“I was in Campden at a bar, nightclub, and it was late, there was no real options for food, but I eventually found a kiosk selling patties. Must I say it ... it was not a good patty. In doing my MBA at City University, I was inspired to create a business plan, for which I got an A-plus. So, I approached my father, and Thalia Lyn of Island Grill and the Johnston family put the money together, bought expensive equipment and started this company,” Edward shared.

The company was built with the Jamaican culture as the foundation, he shared, “and we’ve managed to capture that market with a wide range of culinary favourites such as jerk chicken and curried mutton, that we sell as a ready tray, to supermarkets, like Asda and Tesco, and restaurants and caterers too”.

He explained that patties are not as popular as a tray of jerk chicken thighs and rice and peas that people can pop into an oven or microwave, but that whenever Sean Paul would come to town, it became a tradition to send him patties because there’s nothing great about the food in a hotel room bar kitchenette.

“And the beef patties, our best-seller, is the closest to a proper Jamaican patty, with more filling. We don’t have an outlet; we sell them boxed, and it has to be baked. For the Scorcha patties, we upped the level of the Scotch bonnet pepper and put edible stickers on the patties,” Edward revealed.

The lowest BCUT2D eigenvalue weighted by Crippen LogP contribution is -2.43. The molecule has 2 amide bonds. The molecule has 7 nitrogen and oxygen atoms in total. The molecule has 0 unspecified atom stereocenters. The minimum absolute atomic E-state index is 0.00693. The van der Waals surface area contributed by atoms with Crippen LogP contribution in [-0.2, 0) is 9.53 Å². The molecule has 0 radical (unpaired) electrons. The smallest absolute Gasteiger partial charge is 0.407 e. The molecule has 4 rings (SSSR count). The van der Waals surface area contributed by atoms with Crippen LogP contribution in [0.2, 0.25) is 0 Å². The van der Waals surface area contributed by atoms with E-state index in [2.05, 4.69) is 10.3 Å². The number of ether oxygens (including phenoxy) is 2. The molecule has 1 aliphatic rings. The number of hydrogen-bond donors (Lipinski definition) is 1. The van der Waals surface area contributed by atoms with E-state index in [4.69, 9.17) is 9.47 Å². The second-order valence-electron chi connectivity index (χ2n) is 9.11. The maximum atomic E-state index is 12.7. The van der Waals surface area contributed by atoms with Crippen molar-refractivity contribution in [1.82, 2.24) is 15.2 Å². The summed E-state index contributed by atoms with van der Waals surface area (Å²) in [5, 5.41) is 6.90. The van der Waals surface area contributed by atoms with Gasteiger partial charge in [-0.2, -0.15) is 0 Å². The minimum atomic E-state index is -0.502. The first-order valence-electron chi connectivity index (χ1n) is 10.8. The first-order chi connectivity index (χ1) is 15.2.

The culturally inspired culinary businessman shared his deepest respect for Sean Paul as an artiste who dared to step beyond the fences of social stratification to add his voice and talent to an ever-evolving music.

“I respect him for going downtown to perform even when it was not expected. He has a great love for culture and dancehall, and for that, the maximum respect is deserved. His manager, Steve Wilson, is also a very good friend of our family. So, no, though Sean isn’t coming into the patty business officially, we were more than happy to make the Scorcha patties for the album launch and sent them all over to radio stations. You have to be a real pepper lover to eat these ... we delivered on the idea of what a scorching patty would be.”

stephanie.lyew@gleanerjm.com